Meat plant worker outrage over Trump’s order to keep facilities open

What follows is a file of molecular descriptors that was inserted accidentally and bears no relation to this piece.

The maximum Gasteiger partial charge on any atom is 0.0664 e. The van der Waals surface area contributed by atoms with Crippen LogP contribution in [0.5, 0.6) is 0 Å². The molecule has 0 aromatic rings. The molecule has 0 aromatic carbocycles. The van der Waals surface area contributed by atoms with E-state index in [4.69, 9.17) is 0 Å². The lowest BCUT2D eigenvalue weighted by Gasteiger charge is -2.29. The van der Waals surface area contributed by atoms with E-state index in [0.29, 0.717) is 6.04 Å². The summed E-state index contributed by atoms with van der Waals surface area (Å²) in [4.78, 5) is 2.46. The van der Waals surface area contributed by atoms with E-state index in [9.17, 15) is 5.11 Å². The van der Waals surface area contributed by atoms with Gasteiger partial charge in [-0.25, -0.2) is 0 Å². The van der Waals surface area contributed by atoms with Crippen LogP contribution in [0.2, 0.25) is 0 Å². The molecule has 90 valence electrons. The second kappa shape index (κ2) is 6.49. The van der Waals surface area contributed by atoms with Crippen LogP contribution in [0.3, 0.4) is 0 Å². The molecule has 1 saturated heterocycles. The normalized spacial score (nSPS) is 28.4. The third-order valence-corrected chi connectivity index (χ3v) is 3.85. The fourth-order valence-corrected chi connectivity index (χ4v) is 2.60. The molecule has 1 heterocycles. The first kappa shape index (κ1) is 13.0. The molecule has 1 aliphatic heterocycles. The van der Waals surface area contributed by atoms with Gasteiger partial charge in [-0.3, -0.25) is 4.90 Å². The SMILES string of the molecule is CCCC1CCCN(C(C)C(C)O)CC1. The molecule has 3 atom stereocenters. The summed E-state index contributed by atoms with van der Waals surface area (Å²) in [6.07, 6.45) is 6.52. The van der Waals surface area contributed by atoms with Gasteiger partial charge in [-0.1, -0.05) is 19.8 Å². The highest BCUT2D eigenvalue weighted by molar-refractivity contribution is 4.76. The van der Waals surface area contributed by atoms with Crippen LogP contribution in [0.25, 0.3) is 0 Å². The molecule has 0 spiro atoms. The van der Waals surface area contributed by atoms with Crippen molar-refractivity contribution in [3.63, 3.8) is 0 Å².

Meat workers are threatening that they won't return to work despite President Donald Trump's demand that plants stay open amid fears over the nation's food supply.  Their refusal comes in response to Trump using the Defense Production Act to classify meat processing plants as critical infrastructure. He issued the order in a bid to prevent the shortage of chicken, pork and other meat amid widespread plant closure across the country as stores nationwide grapple with empty shelves amid a huge plunge in production.  However, many employees claim the order puts their lives at stake due to unsafe conditions, a lack of protective equipment and outbreaks that led the nation's three largest facilities shut down.   The United Food and Commercial Workers International Union estimated on Tuesday that 20 meatpacking and food processing workers have died from the virus and some 6,500 are sick or have been exposed through the workplace. The union, which represents 1.3million food and retail workers, says at least 13 processing plants have been closed over the past two months.  A worker at Smithfields Food in Crete, Nebraska protests outside the factory demanding protective clothing. Many employees claim Trump's order puts their lives at stake due to unsafe conditions and a lack of protective equipment Near  empty racks of meat due to an increase in demand and growing meat shortages, at Costco in Commack, New York Trump has used the Defense Production Act to classify meat processing plants as critical infrastructure in a bid to prevent the shortage of chicken, pork and other meat as plants across the country have closed due to COVID-19 outbreaks among employees. Above, racks are empty where ground turkey is sold at Western Beef market in Mineola, New York Racks are empty where ground turkey is sold at Western Beef market in Mineola, New York The closures mean pork slaughter capacity has plunged 25 percent and beef slaughter capacity by 10 percent.    Trump signed the measure after companies like Tyson Foods considered keeping just 20 percent of their facilities running. Such a move would have reduced the country's processing capacity by 80 percent.  On Sunday a letter from company chairman John Tyson was published in three US papers that warned American grocery stores would have a depleted supply of meat until plants came back. He wrote: 'As pork, beef and chicken plants are forced to close, even for short periods of time, millions of pounds of meat will disappear from the supply chain'. Smithfield foods in Crete, Nebraska: Meat workers are threatening that they won't return to work despite President Donald Trump's demand that plants stay open Sign stating restrictions limiting customers to only one package of meat due to increase in demand and growing meat shortages, at Costco in Commack, New York Sioux Falls, South Dakota: Demonstrators stand outside the closed Smithfield Foods pork plant after it was closed due coronavirus cases among employees in on April 17 Smithfield foods in Crete, Nebraska: The United Food and Commercial Workers International Union estimated on Tuesday that 20 meatpacking and food processing workers have died from the virus and some 6,500 are sick or have been exposed through the workplace Crete, Nebraska: Latest figures from the US Department of Agriculture reveal that Wholesale Semi trucks American beef now costs a staggering $357.38 per 100 pounds. That is a record high and up 75 per cent from a low in February Crete, Nebraska: While some praised the president's effort to preserve the meat supply chain, others slammed the president for trying to ramp up meat production instead of medical supplies Crete, Nebraska: People have flocked to social media to express concern over the US food supply And the workers' threats come as beef prices surge to a record high, plunging the the US meat industry deeper into crisis and leaving shelves nationwide empty.  Latest figures from the US Department of Agriculture reveal that wholesale American beef now costs a staggering $357.38 per 100 pounds. That is a record high and up 75 per cent from a low in February.   While some praised the president's effort to preserve the meat supply chain, others slammed the president for trying to ramp up meat production instead of medical supplies.  'Everything is on the table,' Kooper Caraway, president of the local arm of the AFL-CIO in Sioux Falls, South Dakota, told BloombergLaw. As of Wednesday wholesale beef now costs $357.38 for every 100 pounds The union represents employees at the shuttered Smithfield Foods Inc. pork plant. He declined to comment on specific actions under consideration. 'If the intention is to make sure that the production is not slowed down too much, this is a short-sighted measure that will end up slowing production more than it would have,' Caraway said.  'They just don't have the workforce to operate the plant at full capacity right now. Unless the president is going to use the military to help operate the plant, I really don't know what he expects the plant to do.'  People have flocked to social media to express concern over the US food supply. One user said causing a 'massive food shortage will bring out more protesters, rioters and hoarders' and another said closing plants would cause 'a real life food crisis'.  Users said that workers needed to be equipped well and that threatening the meat industry would lead to a faster spread of the virus Other users expressed concern over the virus attacking the food chain One user said that closing plants would cause a 'real life food crisis' Trump's order wasn't unwarranted. Smithfield CEO Ken Sullivan warned that the mounting number of plant closures would push 'our country perilously close to the edge in terms of our meat supply'. In total the US has about 2,700 slaughter plants, 800 of which are federally inspected.  In response to the president's order, Smithfield pork supplier said they are 'evaluating next steps to open its currently shuttered facilities and will make announcements when it is ready to resume operations in each location.' 'We can tell you our top priority remains the safety (of) our team members and plant communities while we work to continue fulfilling our role of feeding families across the country,' Tyson Foods spokesman Gary Mickelson said.  Meat processing plant workers are voicing their outrage over President Donald Trump's executive order on Tuesday to keep facilities running despite COVID-19 outbreaks  The United Food and Commercial Workers International Union condemned Trump's order saying it puts workers at risk. They estimated on Tuesday that 20 meatpacking and food processing workers have died from COVID-19 'All I know is, this is crazy to me, because I can't see all these people going back into work. I don't think people are going to go back in there,' Donald who works at Tyson's Waterloo, Iowa facility said on Trump's order. The plant, above, was shut down on April 22 after 180 workers got infected RELATED ARTICLES Previous 1 Next Marriage rates in the US plunge to the LOWEST on record with... America's biggest mall operator Simon Property Group, whose... Share this article Share